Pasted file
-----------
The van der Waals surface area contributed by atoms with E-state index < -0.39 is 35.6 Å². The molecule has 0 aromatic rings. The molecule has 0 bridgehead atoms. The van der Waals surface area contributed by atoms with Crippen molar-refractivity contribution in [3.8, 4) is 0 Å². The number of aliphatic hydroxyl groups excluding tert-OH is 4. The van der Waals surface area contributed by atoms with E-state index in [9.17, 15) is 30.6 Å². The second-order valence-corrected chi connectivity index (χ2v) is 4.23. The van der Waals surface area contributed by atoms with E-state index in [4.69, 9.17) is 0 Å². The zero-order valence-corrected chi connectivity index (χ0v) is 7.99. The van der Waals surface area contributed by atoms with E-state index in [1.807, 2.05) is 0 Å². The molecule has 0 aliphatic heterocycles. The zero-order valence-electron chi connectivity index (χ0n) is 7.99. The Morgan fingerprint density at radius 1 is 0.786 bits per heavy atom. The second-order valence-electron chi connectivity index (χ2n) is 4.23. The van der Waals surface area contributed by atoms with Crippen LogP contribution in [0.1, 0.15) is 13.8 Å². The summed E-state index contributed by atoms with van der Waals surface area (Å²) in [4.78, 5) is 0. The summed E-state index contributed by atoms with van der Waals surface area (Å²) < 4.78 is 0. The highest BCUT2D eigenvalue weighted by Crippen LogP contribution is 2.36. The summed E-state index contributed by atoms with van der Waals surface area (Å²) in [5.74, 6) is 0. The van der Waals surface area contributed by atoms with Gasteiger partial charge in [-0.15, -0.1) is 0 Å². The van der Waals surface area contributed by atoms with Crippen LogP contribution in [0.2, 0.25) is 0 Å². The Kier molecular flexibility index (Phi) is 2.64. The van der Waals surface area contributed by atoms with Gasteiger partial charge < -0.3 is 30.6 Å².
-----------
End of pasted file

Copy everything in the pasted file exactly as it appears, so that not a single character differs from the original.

The van der Waals surface area contributed by atoms with E-state index < -0.39 is 35.6 Å². The molecule has 0 aromatic rings. The molecule has 0 bridgehead atoms. The van der Waals surface area contributed by atoms with Crippen molar-refractivity contribution in [3.8, 4) is 0 Å². The number of aliphatic hydroxyl groups excluding tert-OH is 4. The van der Waals surface area contributed by atoms with E-state index in [9.17, 15) is 30.6 Å². The second-order valence-corrected chi connectivity index (χ2v) is 4.23. The van der Waals surface area contributed by atoms with E-state index in [4.69, 9.17) is 0 Å². The zero-order valence-corrected chi connectivity index (χ0v) is 7.99. The van der Waals surface area contributed by atoms with E-state index in [1.807, 2.05) is 0 Å². The molecule has 0 aliphatic heterocycles. The zero-order valence-electron chi connectivity index (χ0n) is 7.99. The Morgan fingerprint density at radius 1 is 0.786 bits per heavy atom. The second-order valence-electron chi connectivity index (χ2n) is 4.23. The van der Waals surface area contributed by atoms with Crippen LogP contribution in [0.1, 0.15) is 13.8 Å². The summed E-state index contributed by atoms with van der Waals surface area (Å²) in [4.78, 5) is 0. The summed E-state index contributed by atoms with van der Waals surface area (Å²) < 4.78 is 0. The highest BCUT2D eigenvalue weighted by Crippen LogP contribution is 2.36. The summed E-state index contributed by atoms with van der Waals surface area (Å²) in [5.74, 6) is 0. The van der Waals surface area contributed by atoms with Gasteiger partial charge in [-0.15, -0.1) is 0 Å². The van der Waals surface area contributed by atoms with Crippen LogP contribution in [0.2, 0.25) is 0 Å². The Kier molecular flexibility index (Phi) is 2.64. The van der Waals surface area contributed by atoms with Gasteiger partial charge < -0.3 is 30.6 Å².